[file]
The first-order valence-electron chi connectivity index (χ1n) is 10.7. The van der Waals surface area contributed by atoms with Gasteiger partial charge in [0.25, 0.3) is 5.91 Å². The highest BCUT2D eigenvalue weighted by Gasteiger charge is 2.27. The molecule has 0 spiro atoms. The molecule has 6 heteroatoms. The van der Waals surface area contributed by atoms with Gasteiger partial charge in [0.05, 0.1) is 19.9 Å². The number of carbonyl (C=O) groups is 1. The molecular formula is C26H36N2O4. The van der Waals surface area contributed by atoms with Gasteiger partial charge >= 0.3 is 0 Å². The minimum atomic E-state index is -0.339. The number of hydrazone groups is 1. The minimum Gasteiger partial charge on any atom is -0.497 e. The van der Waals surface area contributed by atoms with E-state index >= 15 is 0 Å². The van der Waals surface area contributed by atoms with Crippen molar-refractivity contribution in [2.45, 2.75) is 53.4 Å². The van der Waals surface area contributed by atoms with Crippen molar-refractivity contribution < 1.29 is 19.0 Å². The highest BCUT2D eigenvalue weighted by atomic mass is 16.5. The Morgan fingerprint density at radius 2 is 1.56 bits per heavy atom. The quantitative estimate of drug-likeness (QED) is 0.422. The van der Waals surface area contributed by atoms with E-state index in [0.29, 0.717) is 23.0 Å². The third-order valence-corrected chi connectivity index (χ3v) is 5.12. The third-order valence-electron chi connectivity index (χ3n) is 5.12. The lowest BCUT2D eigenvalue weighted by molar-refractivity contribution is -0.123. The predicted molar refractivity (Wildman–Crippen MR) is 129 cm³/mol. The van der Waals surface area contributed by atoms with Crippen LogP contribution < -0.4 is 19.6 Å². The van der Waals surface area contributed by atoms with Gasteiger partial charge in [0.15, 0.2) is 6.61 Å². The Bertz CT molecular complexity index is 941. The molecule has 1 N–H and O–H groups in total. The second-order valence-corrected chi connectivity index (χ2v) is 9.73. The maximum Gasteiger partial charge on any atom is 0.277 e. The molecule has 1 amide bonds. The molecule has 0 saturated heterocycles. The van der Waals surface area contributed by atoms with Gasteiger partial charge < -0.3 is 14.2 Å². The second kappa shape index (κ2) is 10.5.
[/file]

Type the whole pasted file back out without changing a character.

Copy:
The first-order valence-electron chi connectivity index (χ1n) is 10.7. The van der Waals surface area contributed by atoms with Gasteiger partial charge in [0.25, 0.3) is 5.91 Å². The highest BCUT2D eigenvalue weighted by Gasteiger charge is 2.27. The molecule has 0 spiro atoms. The molecule has 6 heteroatoms. The van der Waals surface area contributed by atoms with Gasteiger partial charge in [0.05, 0.1) is 19.9 Å². The number of carbonyl (C=O) groups is 1. The molecular formula is C26H36N2O4. The van der Waals surface area contributed by atoms with Gasteiger partial charge >= 0.3 is 0 Å². The minimum atomic E-state index is -0.339. The number of hydrazone groups is 1. The minimum Gasteiger partial charge on any atom is -0.497 e. The van der Waals surface area contributed by atoms with E-state index >= 15 is 0 Å². The van der Waals surface area contributed by atoms with Crippen molar-refractivity contribution in [2.45, 2.75) is 53.4 Å². The van der Waals surface area contributed by atoms with Crippen molar-refractivity contribution < 1.29 is 19.0 Å². The highest BCUT2D eigenvalue weighted by atomic mass is 16.5. The Morgan fingerprint density at radius 2 is 1.56 bits per heavy atom. The quantitative estimate of drug-likeness (QED) is 0.422. The van der Waals surface area contributed by atoms with E-state index in [0.29, 0.717) is 23.0 Å². The third-order valence-corrected chi connectivity index (χ3v) is 5.12. The third-order valence-electron chi connectivity index (χ3n) is 5.12. The lowest BCUT2D eigenvalue weighted by molar-refractivity contribution is -0.123. The predicted molar refractivity (Wildman–Crippen MR) is 129 cm³/mol. The van der Waals surface area contributed by atoms with Crippen LogP contribution < -0.4 is 19.6 Å². The van der Waals surface area contributed by atoms with Gasteiger partial charge in [0.15, 0.2) is 6.61 Å². The Bertz CT molecular complexity index is 941. The molecule has 1 N–H and O–H groups in total. The second-order valence-corrected chi connectivity index (χ2v) is 9.73. The maximum Gasteiger partial charge on any atom is 0.277 e. The molecule has 1 amide bonds. The molecule has 0 saturated heterocycles. The van der Waals surface area contributed by atoms with Gasteiger partial charge < -0.3 is 14.2 Å². The second kappa shape index (κ2) is 10.5.